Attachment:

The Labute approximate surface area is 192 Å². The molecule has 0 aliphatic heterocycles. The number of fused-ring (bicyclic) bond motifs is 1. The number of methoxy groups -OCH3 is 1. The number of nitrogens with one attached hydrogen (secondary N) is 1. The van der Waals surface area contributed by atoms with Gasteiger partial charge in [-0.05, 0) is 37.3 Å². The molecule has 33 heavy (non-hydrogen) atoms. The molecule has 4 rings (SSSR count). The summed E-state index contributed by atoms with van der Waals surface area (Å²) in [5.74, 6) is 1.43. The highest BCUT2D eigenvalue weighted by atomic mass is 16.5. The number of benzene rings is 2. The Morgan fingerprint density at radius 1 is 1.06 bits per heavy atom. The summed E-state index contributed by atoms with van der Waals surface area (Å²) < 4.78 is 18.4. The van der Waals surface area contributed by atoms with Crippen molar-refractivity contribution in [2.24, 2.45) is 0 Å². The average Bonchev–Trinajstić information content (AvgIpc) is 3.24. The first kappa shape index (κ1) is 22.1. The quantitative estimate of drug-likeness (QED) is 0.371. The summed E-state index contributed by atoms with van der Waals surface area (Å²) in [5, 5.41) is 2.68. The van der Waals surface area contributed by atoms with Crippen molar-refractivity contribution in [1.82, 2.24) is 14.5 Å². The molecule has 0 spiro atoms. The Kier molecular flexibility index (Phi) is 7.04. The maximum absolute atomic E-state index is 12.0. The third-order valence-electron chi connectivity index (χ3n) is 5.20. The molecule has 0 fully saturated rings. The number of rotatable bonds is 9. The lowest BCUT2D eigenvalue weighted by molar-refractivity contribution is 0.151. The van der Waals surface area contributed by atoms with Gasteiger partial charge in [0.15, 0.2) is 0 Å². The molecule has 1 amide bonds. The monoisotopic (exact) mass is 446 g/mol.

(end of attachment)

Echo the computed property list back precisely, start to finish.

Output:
The Labute approximate surface area is 192 Å². The molecule has 0 aliphatic heterocycles. The number of fused-ring (bicyclic) bond motifs is 1. The number of methoxy groups -OCH3 is 1. The number of nitrogens with one attached hydrogen (secondary N) is 1. The van der Waals surface area contributed by atoms with Gasteiger partial charge in [-0.05, 0) is 37.3 Å². The molecule has 33 heavy (non-hydrogen) atoms. The molecule has 4 rings (SSSR count). The summed E-state index contributed by atoms with van der Waals surface area (Å²) in [5.74, 6) is 1.43. The highest BCUT2D eigenvalue weighted by atomic mass is 16.5. The number of benzene rings is 2. The Morgan fingerprint density at radius 1 is 1.06 bits per heavy atom. The summed E-state index contributed by atoms with van der Waals surface area (Å²) < 4.78 is 18.4. The van der Waals surface area contributed by atoms with Crippen molar-refractivity contribution in [2.24, 2.45) is 0 Å². The average Bonchev–Trinajstić information content (AvgIpc) is 3.24. The first kappa shape index (κ1) is 22.1. The quantitative estimate of drug-likeness (QED) is 0.371. The summed E-state index contributed by atoms with van der Waals surface area (Å²) in [5, 5.41) is 2.68. The van der Waals surface area contributed by atoms with Crippen molar-refractivity contribution in [1.82, 2.24) is 14.5 Å². The molecule has 0 spiro atoms. The Kier molecular flexibility index (Phi) is 7.04. The maximum absolute atomic E-state index is 12.0. The third-order valence-electron chi connectivity index (χ3n) is 5.20. The molecule has 0 fully saturated rings. The number of rotatable bonds is 9. The lowest BCUT2D eigenvalue weighted by molar-refractivity contribution is 0.151. The van der Waals surface area contributed by atoms with Gasteiger partial charge in [0.15, 0.2) is 0 Å². The molecule has 1 amide bonds. The monoisotopic (exact) mass is 446 g/mol.